NMLS# 3151

Wednesday, April 3, 2013

Mortgage Technology Predictions for 2013

It's easy to say that the mortgage industry has experienced a few tough years; the state of our economy and an increasingly stringent regulatory regime have seen to that.  Because of this, the focus in the industry has been about software solutions to keep lenders and brokers in business, not necessarily advancing in technology.  However, our economy is finally getting a break and it's only a matter of time before businesses come out of the recession and jump back on their feet.  The stability in the market will then bring the focus back to technology.

Mark Lofthouse, CEO of mortgage technology solutions provider, Mortgage Brain, offers his insight on mortgage technology by stating that, "over the past few months, more and more brokers and lenders are starting to look at technology in a whole new light." This gets businesses asking the question of "What technology must I have to stay compliant and also keep my business growing?" or "What can I adopt or create to make my business work better, more efficient, and more profitable?"

With that in mind, Lofthouse, offers his top five technology predictions for 2013.

1. The Rise of the iPad

By the end of the 2013 he predicts that between a quarter and half of tech savvy mortgage brokers will have purchased an iPad for business use and will be using it as part of their mortgage advice and sales process.

The use of an iPad for business has become increasingly popular among restaurants, convenient stores, and the healthcare industry.  It's not a surprise that the mortgage and financial industry want to take advantage of it's perks, too.

2. Why No Website?

Lofthouse suggests that while many brokers are forging ahead an astonishingly large number still seem to be living in the technological dark ages and haven't got a website or any online presence at all.

It's not doubt that with the change to new media styles, all business in all industries will be forced to have an online presence and adapt to changes in ecommerce.  Lofthouse also predicts that by the end of 2013 one in three brokers will still be without a website - unbelievable.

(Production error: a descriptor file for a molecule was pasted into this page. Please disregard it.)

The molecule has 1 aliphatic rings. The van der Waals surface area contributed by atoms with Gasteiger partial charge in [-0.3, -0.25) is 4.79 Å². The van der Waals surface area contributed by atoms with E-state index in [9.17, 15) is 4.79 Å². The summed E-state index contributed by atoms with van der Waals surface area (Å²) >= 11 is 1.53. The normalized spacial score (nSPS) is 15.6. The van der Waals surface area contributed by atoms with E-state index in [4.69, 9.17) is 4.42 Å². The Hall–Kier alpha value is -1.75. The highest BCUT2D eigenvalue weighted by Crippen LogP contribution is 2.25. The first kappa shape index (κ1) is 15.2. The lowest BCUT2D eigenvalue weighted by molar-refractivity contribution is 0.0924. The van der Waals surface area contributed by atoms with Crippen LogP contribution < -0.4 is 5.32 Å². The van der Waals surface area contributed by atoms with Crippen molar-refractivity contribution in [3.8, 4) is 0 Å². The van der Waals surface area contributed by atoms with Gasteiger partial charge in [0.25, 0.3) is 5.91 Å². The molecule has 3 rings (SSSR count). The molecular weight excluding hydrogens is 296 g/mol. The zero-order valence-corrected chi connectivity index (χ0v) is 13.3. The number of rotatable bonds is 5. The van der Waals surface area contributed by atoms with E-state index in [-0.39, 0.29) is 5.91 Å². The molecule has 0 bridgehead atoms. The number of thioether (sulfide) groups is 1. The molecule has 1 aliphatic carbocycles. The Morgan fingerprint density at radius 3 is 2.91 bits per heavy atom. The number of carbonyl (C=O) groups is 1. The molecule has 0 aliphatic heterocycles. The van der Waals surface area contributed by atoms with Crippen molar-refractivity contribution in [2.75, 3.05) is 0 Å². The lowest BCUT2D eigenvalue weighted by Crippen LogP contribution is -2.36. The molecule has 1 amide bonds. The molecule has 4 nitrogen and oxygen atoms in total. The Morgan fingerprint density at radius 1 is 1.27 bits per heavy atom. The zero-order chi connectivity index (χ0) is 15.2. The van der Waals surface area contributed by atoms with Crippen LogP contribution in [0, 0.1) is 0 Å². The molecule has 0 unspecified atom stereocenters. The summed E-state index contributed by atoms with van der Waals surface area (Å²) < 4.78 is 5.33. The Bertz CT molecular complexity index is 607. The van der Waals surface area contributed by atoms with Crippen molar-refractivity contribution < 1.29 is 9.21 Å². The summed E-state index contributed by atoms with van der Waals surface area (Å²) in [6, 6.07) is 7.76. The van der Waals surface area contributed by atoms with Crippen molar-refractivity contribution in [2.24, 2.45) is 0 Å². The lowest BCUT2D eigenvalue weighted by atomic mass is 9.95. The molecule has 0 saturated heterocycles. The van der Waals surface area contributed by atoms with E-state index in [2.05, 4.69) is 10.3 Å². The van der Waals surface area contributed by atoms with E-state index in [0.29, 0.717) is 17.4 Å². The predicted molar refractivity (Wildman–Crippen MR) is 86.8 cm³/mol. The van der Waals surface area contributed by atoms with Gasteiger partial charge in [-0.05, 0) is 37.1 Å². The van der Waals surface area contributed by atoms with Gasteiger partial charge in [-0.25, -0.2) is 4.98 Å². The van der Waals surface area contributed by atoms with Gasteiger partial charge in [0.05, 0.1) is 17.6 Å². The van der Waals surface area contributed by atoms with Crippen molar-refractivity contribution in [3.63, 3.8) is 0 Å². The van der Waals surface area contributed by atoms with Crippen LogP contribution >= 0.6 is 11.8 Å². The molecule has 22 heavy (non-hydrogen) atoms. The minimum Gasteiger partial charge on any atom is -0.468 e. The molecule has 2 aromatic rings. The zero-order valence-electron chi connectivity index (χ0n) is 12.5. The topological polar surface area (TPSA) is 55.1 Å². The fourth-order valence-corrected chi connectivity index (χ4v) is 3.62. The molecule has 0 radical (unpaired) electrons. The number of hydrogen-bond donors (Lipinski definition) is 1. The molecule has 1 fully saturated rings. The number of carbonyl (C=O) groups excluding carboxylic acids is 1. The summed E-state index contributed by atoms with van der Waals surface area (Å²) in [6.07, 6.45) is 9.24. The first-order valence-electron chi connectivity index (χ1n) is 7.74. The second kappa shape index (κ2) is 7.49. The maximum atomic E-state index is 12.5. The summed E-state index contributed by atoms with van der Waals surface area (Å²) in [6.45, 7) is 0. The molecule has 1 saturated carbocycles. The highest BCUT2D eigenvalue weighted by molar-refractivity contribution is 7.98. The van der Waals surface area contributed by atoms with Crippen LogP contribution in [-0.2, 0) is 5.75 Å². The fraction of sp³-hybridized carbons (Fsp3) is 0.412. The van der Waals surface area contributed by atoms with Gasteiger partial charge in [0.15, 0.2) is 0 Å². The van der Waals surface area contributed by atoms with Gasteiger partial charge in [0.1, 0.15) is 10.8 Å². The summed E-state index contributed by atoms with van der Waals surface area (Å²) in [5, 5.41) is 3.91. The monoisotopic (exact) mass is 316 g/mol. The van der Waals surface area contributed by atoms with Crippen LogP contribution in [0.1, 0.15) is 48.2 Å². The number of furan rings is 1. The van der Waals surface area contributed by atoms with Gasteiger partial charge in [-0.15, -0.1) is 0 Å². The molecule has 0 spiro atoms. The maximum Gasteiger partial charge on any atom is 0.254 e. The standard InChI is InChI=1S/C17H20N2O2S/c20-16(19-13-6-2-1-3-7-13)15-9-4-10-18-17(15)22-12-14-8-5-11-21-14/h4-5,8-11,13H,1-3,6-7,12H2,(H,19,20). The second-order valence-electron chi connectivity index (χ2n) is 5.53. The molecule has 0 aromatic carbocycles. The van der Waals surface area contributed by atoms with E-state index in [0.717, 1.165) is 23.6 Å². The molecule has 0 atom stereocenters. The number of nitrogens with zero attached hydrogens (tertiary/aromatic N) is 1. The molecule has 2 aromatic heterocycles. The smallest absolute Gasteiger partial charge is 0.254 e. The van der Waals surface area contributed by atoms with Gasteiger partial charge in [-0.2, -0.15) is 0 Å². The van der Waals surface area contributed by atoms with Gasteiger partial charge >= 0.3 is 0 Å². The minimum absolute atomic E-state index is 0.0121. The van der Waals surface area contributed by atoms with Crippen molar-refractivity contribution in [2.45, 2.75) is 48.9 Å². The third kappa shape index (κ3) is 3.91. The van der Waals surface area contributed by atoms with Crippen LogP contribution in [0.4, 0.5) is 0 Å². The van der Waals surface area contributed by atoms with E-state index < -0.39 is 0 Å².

3. Going Mobile....

The seemingly inexorable rise of apps has led to increasing numbers of existing software systems becoming mobile and he expects to see a major shift towards online systems via the use of tablets and html solutions during 2013.

The advantages are obvious; brokers can respond quickly and efficiently whether they are in or out of the office, giving customers a much higher level of service.

4. Consumers In The Driving Seat

Traditionally, financial advice was a face to face process from beginning to end. And while a broker's expertise can and never will be replaced when it comes to working out the finer details, consumers are increasingly undertaking much of the initial research themselves.

Whether it's finding a broker or taking their first steps in the mortgage market, for consumers, today it's the internet and tomorrow it will be the internet, mobile devices and tablets.

This isn't a great surprise. Consumers have been driving technological advances in other areas of life for years and the mortgage industry is just catching up. If brokers don't evolve alongside customer requirements over the next 12 months, they'll soon get left behind.

5) Point-of-sale adoption for lenders

The introduction of the MMR will bring about a number of substantial changes in the way that lenders can discuss the mortgage needs of their customers. To remain compliant and transparent lenders now have to treat customers in a similar way to that offered by brokers for years and give advice and ensure that everything is logged and can be audited.

As such the mortgage market will see the results of lenders reviewing their point-of-sale and compliance systems during 2013 should they wish to give advice. Aldermore, for example, was recently announced as becoming the first lender to adopt our new Lender Retail point-of-sale solution, and more are due to be announced shortly.

So, will these predictions prove accurate? We'll find out as the year progresses.


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